In an area of Japan where the mophead or bigleaf hydrangea, Hydrangea macrophylla, grows wild along the coast line, there is something magical happening higher up in the chilly mountains. This is the home of the mountain hydrangea, Hydrangea serrata.
You might have been under the idea the mophead or bigleaf hydrangeas were from France, as they are most often called French hydrangea.
You might also be under the mistaken idea that you need a cool mountaintop to grow these extraordinary hydrangeas but this is simply not the case. Tim Wood with Spring Meadows Nursery has been breeding and selecting mountain hydrangeas, several of which are incredible and fall under the Tuff Stuff series of Proven Winners.
How tuff or tough are they, you ask? My friend Dr. Gary Knox with the University of Florida has been wowed by Tuff Stuff performance, habit and reblooming at the Gardens of the Big Bend in Quincy, Fla. He is also finding success with Tuff Stuff Red that is purple there by virtue of soil pH, and the Tiny Tuff Stuff that is more compact.
The Garden Guy has about 25 hydrangeas in his landscape in Midland, Ga. I have Hydrangea macrophylla varieties, H. paniculata selections, and a couple of H. arborescens but it is the Hydrangea serrata Tuff Stuff Ah-Ha that has completely blown me away with not only its beauty, but the size of blooms.
They are so beautiful I try almost every day to capture it in a photograph. It should be rather simple but nothing I do tells the story of my passion for this plant. I’ll keep trying. In the landscape they will need shade in the hot afternoon. Moist, fertile well-drained soil will give you the green thumb with this plant.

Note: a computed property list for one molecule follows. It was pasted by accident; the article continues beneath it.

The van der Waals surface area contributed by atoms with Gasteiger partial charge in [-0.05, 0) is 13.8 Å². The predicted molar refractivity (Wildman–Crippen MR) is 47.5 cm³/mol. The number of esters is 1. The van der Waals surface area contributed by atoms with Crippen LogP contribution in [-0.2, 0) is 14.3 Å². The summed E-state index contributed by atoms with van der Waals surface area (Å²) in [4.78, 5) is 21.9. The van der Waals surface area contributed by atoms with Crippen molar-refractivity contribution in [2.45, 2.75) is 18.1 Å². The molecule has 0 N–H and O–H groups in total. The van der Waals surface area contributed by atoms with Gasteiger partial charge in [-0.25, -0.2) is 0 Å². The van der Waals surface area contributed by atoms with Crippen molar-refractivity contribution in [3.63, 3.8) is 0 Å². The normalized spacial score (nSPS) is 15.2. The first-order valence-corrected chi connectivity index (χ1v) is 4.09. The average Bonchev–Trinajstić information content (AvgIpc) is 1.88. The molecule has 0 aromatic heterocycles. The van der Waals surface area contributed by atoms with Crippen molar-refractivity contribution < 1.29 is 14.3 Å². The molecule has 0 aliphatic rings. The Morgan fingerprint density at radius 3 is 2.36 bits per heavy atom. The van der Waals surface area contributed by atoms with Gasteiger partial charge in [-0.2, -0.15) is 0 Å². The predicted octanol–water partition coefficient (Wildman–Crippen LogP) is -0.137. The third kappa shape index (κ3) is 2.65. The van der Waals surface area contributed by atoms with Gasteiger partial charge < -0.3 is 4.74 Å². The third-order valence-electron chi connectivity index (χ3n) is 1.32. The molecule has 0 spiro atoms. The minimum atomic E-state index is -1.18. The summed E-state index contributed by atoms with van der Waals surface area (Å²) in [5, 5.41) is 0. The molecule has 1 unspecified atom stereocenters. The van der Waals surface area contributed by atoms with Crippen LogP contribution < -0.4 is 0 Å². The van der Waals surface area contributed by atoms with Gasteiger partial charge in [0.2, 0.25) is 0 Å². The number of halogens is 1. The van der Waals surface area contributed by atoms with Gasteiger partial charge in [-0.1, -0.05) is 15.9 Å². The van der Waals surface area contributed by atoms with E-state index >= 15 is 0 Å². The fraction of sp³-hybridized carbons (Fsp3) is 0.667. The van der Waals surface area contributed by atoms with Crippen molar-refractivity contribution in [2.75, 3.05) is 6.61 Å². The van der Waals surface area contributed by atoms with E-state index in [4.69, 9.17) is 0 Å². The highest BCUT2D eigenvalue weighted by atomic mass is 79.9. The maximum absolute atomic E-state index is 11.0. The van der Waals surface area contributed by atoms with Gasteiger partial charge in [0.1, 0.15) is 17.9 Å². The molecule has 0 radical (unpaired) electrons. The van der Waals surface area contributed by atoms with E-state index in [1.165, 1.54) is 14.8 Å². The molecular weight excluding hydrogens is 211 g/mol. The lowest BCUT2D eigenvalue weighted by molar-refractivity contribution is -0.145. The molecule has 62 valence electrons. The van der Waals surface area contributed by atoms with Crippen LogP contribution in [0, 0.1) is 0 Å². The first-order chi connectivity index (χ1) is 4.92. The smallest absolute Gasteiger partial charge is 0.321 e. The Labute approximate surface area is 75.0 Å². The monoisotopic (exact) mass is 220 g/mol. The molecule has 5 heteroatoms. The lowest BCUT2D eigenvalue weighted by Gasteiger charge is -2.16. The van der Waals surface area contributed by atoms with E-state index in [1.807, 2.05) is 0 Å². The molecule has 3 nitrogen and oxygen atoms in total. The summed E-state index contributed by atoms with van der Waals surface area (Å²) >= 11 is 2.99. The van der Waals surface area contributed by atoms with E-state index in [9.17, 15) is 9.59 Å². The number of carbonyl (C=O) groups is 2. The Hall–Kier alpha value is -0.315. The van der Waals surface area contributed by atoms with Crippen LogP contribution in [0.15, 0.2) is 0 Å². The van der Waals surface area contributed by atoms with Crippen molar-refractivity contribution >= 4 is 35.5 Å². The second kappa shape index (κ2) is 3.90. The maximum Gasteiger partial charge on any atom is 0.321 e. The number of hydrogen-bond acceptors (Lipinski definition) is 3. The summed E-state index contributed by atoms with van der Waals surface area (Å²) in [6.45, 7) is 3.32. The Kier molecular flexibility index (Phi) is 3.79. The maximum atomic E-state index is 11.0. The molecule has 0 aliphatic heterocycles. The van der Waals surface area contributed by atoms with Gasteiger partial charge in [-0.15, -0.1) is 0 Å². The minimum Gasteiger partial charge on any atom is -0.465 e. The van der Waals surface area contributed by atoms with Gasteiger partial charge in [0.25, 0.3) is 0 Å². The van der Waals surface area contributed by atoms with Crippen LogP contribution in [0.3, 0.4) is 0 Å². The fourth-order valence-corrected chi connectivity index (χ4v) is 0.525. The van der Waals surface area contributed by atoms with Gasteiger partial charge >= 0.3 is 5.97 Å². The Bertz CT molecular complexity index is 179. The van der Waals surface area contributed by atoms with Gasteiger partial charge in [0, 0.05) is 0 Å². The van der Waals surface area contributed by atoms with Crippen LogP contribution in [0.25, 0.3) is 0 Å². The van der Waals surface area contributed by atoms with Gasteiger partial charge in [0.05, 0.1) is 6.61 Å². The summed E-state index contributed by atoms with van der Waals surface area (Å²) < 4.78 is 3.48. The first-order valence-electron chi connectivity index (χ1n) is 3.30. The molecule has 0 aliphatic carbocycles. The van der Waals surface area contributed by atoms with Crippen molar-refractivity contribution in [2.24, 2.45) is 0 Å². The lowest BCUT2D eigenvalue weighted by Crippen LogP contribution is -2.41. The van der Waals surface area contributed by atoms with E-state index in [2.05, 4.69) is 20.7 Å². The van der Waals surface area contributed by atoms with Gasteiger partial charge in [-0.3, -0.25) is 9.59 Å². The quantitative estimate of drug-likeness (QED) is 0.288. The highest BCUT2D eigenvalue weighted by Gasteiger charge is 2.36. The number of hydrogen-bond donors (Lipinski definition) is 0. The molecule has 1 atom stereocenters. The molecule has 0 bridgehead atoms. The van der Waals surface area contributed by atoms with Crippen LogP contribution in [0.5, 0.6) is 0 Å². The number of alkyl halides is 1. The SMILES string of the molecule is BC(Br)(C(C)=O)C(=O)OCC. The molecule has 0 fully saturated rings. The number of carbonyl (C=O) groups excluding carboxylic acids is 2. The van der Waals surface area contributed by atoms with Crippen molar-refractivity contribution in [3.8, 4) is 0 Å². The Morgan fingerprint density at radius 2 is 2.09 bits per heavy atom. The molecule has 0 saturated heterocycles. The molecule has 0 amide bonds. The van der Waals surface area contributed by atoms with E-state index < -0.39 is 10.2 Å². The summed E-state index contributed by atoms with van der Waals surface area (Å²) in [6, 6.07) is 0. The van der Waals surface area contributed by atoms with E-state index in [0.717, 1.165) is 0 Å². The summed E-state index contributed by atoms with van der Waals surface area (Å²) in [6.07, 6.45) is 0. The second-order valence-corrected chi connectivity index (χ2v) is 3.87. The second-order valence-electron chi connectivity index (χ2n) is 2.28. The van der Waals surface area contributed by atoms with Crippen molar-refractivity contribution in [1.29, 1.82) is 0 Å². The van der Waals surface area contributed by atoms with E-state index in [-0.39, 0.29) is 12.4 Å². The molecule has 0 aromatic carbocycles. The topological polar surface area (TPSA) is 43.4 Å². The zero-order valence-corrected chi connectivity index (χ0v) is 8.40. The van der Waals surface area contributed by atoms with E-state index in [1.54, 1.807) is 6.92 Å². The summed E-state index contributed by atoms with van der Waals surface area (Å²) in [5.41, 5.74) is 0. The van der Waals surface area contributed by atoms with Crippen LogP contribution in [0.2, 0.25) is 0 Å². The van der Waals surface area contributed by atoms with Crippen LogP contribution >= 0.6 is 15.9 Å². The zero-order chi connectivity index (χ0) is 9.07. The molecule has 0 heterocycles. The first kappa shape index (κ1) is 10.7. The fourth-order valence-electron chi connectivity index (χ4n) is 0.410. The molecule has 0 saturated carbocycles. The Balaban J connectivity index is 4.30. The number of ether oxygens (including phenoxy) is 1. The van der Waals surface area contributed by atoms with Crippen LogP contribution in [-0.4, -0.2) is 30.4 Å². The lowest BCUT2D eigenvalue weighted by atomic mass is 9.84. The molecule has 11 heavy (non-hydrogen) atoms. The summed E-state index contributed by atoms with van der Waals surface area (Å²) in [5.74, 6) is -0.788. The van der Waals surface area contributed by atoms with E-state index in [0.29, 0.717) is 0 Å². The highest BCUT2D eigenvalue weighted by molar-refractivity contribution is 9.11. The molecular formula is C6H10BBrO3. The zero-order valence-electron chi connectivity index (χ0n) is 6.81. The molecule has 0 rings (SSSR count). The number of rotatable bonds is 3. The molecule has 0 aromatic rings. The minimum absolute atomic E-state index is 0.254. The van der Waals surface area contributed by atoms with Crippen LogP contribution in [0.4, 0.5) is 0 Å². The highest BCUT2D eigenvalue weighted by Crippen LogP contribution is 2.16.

Recently I have created a winding river-like planting of variegated Shadowland Etched Glass hostas through the hydrangeas. The dark green and bright yellow variegation in combination with the Tuff Stuff Ah-Ha blue flowers is nothing short of a dream come true. I mentioned the re-blooming in the Florida trials and this is a hallmark with not only Tuff Stuff Ah-HA but all of the series. My first flowers are beginning to diminish and new blooms forming throughout the plant.
There is a large area of the country that can plant the Tuff Stuff mountain hydrangeas as they are recommended for zones 5-9. So, let the search commence now and this weekend, let the planting begin.
(Norman Winter, horticulturist, garden speaker and author of, “Tough-as-Nails Flowers for the South” and “Captivating Combinations: Color and Style in the Garden.” Follow him on Facebook @NormanWinterTheGardenGuy.)